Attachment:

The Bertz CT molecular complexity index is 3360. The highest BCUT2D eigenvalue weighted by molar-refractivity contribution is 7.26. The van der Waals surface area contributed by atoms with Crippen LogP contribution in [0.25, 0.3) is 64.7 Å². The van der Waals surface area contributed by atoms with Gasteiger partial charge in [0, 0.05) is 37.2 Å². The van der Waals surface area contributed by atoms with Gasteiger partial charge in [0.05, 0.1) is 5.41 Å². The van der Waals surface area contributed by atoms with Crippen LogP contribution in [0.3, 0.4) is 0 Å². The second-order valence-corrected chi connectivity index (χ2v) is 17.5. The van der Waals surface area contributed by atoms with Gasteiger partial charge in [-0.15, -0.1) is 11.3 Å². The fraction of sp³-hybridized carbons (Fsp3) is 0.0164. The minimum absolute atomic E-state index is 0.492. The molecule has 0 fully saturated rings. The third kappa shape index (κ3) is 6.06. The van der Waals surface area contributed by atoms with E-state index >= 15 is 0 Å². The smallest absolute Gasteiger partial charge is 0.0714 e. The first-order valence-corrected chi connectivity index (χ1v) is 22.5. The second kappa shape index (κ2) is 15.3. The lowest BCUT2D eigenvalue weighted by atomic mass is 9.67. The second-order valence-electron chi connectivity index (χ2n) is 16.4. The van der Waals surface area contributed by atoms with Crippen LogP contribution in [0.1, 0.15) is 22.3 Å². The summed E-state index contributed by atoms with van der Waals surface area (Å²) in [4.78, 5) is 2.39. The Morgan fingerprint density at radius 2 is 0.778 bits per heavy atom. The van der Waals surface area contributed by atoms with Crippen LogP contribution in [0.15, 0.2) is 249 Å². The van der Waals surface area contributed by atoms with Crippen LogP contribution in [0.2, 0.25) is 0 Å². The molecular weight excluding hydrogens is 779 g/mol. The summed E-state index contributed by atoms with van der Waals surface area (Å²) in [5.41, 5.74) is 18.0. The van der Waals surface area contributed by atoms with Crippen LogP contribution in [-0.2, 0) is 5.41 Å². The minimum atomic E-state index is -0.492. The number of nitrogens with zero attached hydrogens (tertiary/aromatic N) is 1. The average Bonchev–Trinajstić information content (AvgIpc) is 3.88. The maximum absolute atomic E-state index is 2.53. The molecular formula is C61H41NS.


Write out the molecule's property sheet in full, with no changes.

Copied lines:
The Bertz CT molecular complexity index is 3360. The highest BCUT2D eigenvalue weighted by molar-refractivity contribution is 7.26. The van der Waals surface area contributed by atoms with Crippen LogP contribution in [0.25, 0.3) is 64.7 Å². The van der Waals surface area contributed by atoms with Gasteiger partial charge in [0, 0.05) is 37.2 Å². The van der Waals surface area contributed by atoms with Gasteiger partial charge in [0.05, 0.1) is 5.41 Å². The van der Waals surface area contributed by atoms with Crippen LogP contribution in [0.3, 0.4) is 0 Å². The second-order valence-corrected chi connectivity index (χ2v) is 17.5. The van der Waals surface area contributed by atoms with Gasteiger partial charge in [-0.15, -0.1) is 11.3 Å². The fraction of sp³-hybridized carbons (Fsp3) is 0.0164. The minimum absolute atomic E-state index is 0.492. The molecule has 0 fully saturated rings. The third kappa shape index (κ3) is 6.06. The van der Waals surface area contributed by atoms with E-state index >= 15 is 0 Å². The smallest absolute Gasteiger partial charge is 0.0714 e. The first-order valence-corrected chi connectivity index (χ1v) is 22.5. The second kappa shape index (κ2) is 15.3. The lowest BCUT2D eigenvalue weighted by atomic mass is 9.67. The second-order valence-electron chi connectivity index (χ2n) is 16.4. The van der Waals surface area contributed by atoms with Crippen LogP contribution in [0.1, 0.15) is 22.3 Å². The summed E-state index contributed by atoms with van der Waals surface area (Å²) in [4.78, 5) is 2.39. The Morgan fingerprint density at radius 2 is 0.778 bits per heavy atom. The van der Waals surface area contributed by atoms with Crippen LogP contribution in [0.15, 0.2) is 249 Å². The van der Waals surface area contributed by atoms with Crippen LogP contribution in [0.2, 0.25) is 0 Å². The molecular weight excluding hydrogens is 779 g/mol. The summed E-state index contributed by atoms with van der Waals surface area (Å²) in [5.41, 5.74) is 18.0. The van der Waals surface area contributed by atoms with Crippen LogP contribution in [-0.2, 0) is 5.41 Å². The minimum atomic E-state index is -0.492. The number of nitrogens with zero attached hydrogens (tertiary/aromatic N) is 1. The average Bonchev–Trinajstić information content (AvgIpc) is 3.88. The maximum absolute atomic E-state index is 2.53. The molecular formula is C61H41NS.